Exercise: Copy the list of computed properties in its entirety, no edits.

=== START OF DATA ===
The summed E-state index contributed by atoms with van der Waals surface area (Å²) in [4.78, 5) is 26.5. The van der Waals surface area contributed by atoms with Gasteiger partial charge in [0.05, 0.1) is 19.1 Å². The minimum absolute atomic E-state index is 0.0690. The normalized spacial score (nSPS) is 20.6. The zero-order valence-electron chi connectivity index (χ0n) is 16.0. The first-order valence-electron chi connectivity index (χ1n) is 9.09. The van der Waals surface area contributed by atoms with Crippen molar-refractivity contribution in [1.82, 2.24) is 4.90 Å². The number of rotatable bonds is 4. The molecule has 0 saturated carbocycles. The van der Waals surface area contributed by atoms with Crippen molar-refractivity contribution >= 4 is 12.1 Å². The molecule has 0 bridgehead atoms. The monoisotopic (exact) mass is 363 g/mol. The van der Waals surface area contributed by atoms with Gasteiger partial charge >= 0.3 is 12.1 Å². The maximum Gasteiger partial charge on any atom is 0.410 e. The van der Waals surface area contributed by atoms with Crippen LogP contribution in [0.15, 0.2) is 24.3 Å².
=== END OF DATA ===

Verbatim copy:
The summed E-state index contributed by atoms with van der Waals surface area (Å²) in [4.78, 5) is 26.5. The van der Waals surface area contributed by atoms with Gasteiger partial charge in [0.05, 0.1) is 19.1 Å². The minimum absolute atomic E-state index is 0.0690. The normalized spacial score (nSPS) is 20.6. The zero-order valence-electron chi connectivity index (χ0n) is 16.0. The first-order valence-electron chi connectivity index (χ1n) is 9.09. The van der Waals surface area contributed by atoms with Crippen molar-refractivity contribution in [1.82, 2.24) is 4.90 Å². The number of rotatable bonds is 4. The molecule has 0 saturated carbocycles. The van der Waals surface area contributed by atoms with Crippen molar-refractivity contribution >= 4 is 12.1 Å². The molecule has 0 bridgehead atoms. The monoisotopic (exact) mass is 363 g/mol. The van der Waals surface area contributed by atoms with Gasteiger partial charge >= 0.3 is 12.1 Å². The maximum Gasteiger partial charge on any atom is 0.410 e. The van der Waals surface area contributed by atoms with Crippen LogP contribution in [0.15, 0.2) is 24.3 Å².